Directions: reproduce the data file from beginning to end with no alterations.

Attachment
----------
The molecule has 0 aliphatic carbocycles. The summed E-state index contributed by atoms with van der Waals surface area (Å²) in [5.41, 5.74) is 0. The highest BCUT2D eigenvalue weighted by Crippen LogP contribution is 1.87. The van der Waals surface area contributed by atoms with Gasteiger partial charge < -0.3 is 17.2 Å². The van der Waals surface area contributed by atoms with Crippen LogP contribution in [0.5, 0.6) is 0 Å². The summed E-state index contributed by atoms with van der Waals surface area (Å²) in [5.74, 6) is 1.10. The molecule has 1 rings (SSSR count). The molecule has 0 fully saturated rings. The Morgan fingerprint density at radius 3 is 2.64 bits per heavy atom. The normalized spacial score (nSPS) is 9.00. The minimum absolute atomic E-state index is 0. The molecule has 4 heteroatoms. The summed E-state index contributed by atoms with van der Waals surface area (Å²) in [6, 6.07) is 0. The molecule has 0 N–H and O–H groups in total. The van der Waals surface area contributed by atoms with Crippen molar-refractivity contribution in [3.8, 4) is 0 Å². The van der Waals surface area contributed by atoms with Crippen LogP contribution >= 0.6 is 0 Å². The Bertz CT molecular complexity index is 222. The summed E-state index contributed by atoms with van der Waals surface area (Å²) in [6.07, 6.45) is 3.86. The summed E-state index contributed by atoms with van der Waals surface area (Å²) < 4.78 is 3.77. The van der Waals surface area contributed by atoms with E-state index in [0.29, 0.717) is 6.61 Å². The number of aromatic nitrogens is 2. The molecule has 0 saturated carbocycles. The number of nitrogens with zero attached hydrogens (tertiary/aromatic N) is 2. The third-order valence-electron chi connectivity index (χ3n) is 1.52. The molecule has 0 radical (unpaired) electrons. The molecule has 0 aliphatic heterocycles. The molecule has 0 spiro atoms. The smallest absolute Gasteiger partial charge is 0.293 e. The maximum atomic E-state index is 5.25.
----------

The molecule has 0 aliphatic carbocycles. The summed E-state index contributed by atoms with van der Waals surface area (Å²) in [5.41, 5.74) is 0. The highest BCUT2D eigenvalue weighted by Crippen LogP contribution is 1.87. The van der Waals surface area contributed by atoms with Gasteiger partial charge < -0.3 is 17.2 Å². The van der Waals surface area contributed by atoms with Crippen LogP contribution in [0.5, 0.6) is 0 Å². The summed E-state index contributed by atoms with van der Waals surface area (Å²) in [5.74, 6) is 1.10. The molecule has 1 rings (SSSR count). The molecule has 0 fully saturated rings. The Morgan fingerprint density at radius 3 is 2.64 bits per heavy atom. The normalized spacial score (nSPS) is 9.00. The minimum absolute atomic E-state index is 0. The molecule has 4 heteroatoms. The summed E-state index contributed by atoms with van der Waals surface area (Å²) in [6, 6.07) is 0. The molecule has 0 N–H and O–H groups in total. The van der Waals surface area contributed by atoms with Crippen molar-refractivity contribution in [3.8, 4) is 0 Å². The van der Waals surface area contributed by atoms with Crippen LogP contribution >= 0.6 is 0 Å². The Bertz CT molecular complexity index is 222. The summed E-state index contributed by atoms with van der Waals surface area (Å²) in [6.07, 6.45) is 3.86. The summed E-state index contributed by atoms with van der Waals surface area (Å²) < 4.78 is 3.77. The van der Waals surface area contributed by atoms with E-state index in [0.29, 0.717) is 6.61 Å². The number of aromatic nitrogens is 2. The molecule has 0 saturated carbocycles. The number of nitrogens with zero attached hydrogens (tertiary/aromatic N) is 2. The third-order valence-electron chi connectivity index (χ3n) is 1.52. The molecule has 0 radical (unpaired) electrons. The molecule has 0 aliphatic heterocycles. The molecule has 0 spiro atoms. The smallest absolute Gasteiger partial charge is 0.293 e. The maximum atomic E-state index is 5.25.